The most common visas we advise our corporate immigration clients on are:

Working Holiday visa (subclass 417)

This is a common temporary visa held by people between the ages of 18 and 35 who are working in Australia. Many of our corporate immigration clients hire people holding a subclass 417 visa for a 6-month position. We advise on a range of scenarios involving this visa including how to extend the 6-month work restriction and sponsorship options to keep the visa holder in the business long-term.

Temporary Skills Shortage visa (subclass 482)

This is a temporary employer sponsored visa and is the most common visa we advise our corporate immigration clients on. We advise on the visa eligibility requirements, the application process and the ongoing sponsorship obligations for the employer when it has staff holding this visa. Some corporate immigration clients come to us for assistance with Australian Border Force investigations and issues of non-compliance with sponsorship obligations.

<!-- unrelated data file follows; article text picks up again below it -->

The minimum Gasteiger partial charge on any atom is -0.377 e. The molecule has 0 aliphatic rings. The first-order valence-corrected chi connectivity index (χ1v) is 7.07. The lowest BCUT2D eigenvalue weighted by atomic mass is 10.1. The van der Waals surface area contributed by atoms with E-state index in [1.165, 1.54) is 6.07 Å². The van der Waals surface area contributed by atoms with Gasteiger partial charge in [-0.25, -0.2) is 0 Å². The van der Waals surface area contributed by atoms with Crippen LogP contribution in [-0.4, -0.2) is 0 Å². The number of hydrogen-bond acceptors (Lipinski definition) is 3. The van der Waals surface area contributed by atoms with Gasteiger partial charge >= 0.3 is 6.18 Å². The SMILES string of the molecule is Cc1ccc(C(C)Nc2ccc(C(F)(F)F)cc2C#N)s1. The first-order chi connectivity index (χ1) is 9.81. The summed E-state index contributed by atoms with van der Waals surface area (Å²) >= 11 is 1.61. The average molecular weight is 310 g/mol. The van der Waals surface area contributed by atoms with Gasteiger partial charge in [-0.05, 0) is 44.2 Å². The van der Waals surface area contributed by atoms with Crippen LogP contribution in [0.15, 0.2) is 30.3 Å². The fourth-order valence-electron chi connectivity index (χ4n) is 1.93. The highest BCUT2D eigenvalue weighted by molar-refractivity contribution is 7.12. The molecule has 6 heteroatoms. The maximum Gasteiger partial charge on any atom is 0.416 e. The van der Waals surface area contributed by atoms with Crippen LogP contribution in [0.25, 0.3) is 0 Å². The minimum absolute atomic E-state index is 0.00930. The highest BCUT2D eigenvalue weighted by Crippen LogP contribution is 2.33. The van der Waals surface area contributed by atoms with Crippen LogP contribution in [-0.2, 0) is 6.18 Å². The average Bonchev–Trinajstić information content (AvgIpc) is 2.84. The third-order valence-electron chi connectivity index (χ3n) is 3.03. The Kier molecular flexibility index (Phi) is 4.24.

Employer Nomination Scheme visa (subclass 186)

This is a permanent employer sponsored visa and is liked by businesses as it provides certainty that the employee they are investing in and training can stay long-term in their business. We advise on a range of issues including the eligibility requirements, the application process and the sponsorship obligations for the employer.

We are experts at supporting General Managers, Human Resources managers and Recruiters through the migration process by providing important commercially minded advice to support their business. We offer HR support and auditing services to our corporate immigration clients to ensure they receive ongoing support or a review of their businesses migration needs as required.